y tecell a'r gyllell**

y gath a'r ci

y t] a'r ardd

yr ardd a'r t]

t] a gardd

*G has been lost because of mutation of feminine nouns after definite article.

Y has become YR because, as G is lost, it now comes before a vowel.

** C > G because of mutation

VERBS

  1. Unlike English the verb in Welsh mostly comes first in a sentence. In this lesson we shall use only MAE, which means IS.
  2. When the subject is more than one person or thing, which in English would require ARE, Welsh still uses MAE, so you can think of MAE as meaning both IS and ARE.
  3. To say the something is we write mae'r ---- . since MAE ends in a vowel (see notes on definite article].
  4. MAE is used alone to say that someone IS [we don't use THE before a name] or with the meaning THERE IS A- - - -. or A SOMETHING IS - - -

 

 

Examples: note C > G after THE.

Mae'r sudd oren yn y jwg.

Mae'r gath yn y gegin.

Mae cath yn y gegin.

 

Mae Mari yn y stafell fwyta.

The orange juice is in the jug.

The cat is in the kitchen.

A cat is in the kitchen.

There is a cat in the kitchen

Mari is in the dining room.

 

 

 

POSSESSION

There is no apostrophe S in Welsh to denote possession. Welsh uses the equivalent of our 'the title of the book', except that no word for OF is used and there is a rather (to us] idiosyncratic way with the definite article. This we shall leave till the next lesson; for now we shall limit this idea to people with names in which case no definite article is used.

example: Siân's dog --- ci Siân

 

 

MASCULINE

brawd

bwrdd

car

ci

cig

cig moch

cwpwrdd

Dad

drws

d[r

gwely

llefrith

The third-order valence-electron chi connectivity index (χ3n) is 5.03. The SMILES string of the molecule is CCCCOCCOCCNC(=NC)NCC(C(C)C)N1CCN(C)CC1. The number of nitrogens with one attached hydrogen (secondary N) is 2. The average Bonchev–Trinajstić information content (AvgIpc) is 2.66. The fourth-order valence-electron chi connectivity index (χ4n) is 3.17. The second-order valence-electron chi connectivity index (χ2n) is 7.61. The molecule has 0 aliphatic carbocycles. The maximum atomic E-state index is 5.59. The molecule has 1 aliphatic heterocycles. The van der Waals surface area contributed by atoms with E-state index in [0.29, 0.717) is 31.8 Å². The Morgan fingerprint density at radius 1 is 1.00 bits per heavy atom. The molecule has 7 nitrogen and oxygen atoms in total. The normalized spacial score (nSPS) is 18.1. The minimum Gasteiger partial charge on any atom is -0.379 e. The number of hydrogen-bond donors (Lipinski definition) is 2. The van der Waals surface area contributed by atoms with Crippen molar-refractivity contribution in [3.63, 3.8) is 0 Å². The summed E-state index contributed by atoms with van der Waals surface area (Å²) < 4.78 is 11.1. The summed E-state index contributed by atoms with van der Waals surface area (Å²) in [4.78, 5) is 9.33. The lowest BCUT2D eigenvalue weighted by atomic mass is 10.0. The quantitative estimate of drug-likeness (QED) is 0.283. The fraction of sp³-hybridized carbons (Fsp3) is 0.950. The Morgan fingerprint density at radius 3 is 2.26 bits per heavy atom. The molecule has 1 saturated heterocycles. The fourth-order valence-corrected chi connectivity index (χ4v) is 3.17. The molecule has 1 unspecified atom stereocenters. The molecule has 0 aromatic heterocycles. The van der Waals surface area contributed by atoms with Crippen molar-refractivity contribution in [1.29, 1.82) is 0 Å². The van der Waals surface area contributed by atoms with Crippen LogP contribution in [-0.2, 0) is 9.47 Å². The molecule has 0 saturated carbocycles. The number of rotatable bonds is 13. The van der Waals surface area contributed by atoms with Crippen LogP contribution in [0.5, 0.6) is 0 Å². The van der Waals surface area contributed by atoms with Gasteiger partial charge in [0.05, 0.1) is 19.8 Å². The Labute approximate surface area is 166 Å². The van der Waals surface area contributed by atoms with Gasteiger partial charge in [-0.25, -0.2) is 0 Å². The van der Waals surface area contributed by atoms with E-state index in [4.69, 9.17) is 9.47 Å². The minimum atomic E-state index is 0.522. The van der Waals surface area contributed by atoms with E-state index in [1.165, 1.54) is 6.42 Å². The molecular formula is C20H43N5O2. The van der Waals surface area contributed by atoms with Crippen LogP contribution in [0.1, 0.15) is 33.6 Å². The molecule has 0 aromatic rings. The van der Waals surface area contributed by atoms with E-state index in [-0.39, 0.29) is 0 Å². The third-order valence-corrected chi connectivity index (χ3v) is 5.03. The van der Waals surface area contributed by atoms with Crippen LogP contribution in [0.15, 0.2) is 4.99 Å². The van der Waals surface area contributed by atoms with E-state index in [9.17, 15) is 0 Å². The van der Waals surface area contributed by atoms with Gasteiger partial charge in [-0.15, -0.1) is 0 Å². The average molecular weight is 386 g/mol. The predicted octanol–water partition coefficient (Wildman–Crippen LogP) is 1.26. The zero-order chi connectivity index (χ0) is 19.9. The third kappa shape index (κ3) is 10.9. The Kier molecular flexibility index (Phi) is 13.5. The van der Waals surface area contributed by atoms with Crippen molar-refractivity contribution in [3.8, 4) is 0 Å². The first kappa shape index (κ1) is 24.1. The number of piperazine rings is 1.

maes parcio

menyn

plât

sudd oren

tad

tebot

tecell

teledu

t]

 

brother

table

car

dog

meat

bacon

cupboard

Dad

door

water

bed

milk

car park

butter

plate

orange juice

father

teapot

kettle

television

house

 

 

FEMININE

cadair*

cadair freichiau*

cath*

cegin*

cwpan*

cyllell*

ffenestr*

fforc*

gardd*

jwg*

lolfa*

llwy*

mam*

potel*

rhewgell*

soser*

teisen*

ystafell*

(stafell]

ystafell wely*

ystafell fwyta*

 

 

chair

armchair

cat

kitchen

cup

knife

window

fork

garden

jug

sitting room

spoon

mother / Mum

bottle

fridge

saucer

cake

room

 

bedroom

dining room

* feminine nouns are marked with an asterisk to get you used to noting them before the next lesson where the vovabulary will be in alphabetical order.

 

a [ac before vowels and before mae

ar

ble / lle

dan

wrth

yn

dyma

dyna

hefyd

hi

mae

o

rwan [nawr in the south]

dyma

dyna

and

on

where

under

by / near

in

here is

there is

also

she

is

he

now

here is - presenting or indicating sth.

there is -- in sense of there not here

 

The postal course version of this lesson includes a cassette with the texts in Welsh. Here the Welsh (in print) is given alongside the English.

At present there is only text one here. I am rethinking the website version

.

 

 

TEXT 1

Here's the house.

Here's the garden.

Here's the kitchen

Here's the bedroom.

There's the car park.

There's the car.

There's the fridge.

There's the television.

The television is by the window.

The chair is near the table.

The jug is on the table.

Mum is in the kitchen.

Siân is at the door.

Gwilym is in bed. *

The cup is on the saucer.

The orange juice is in the bottle and the bottle is in the fridge.

 * In Welsh one says 'in the bed'.

 

TESTUN (text) 1

Dyma'r t].

Dyma'r ardd.

Dyma'r gegin.

Dyma'r stafell wely.

Dyna'r maes parcio.

Dyna'r car

Dyna'r rhewgell.

Dyna'r teledu.

Mae'r teledu wrth y ffenestr.

Mae'r gadair wrth y bwrdd.

Mae'r jwg ar y bwrdd.

Mae Mam yn y gegin.

Mae Siân wrth y drws.

Mae Gwilym yn y gwely.

Mae'r gwpan ar y soser.

Mae'r sudd oren yn y botel ac mae'r botel yn y rhewgell.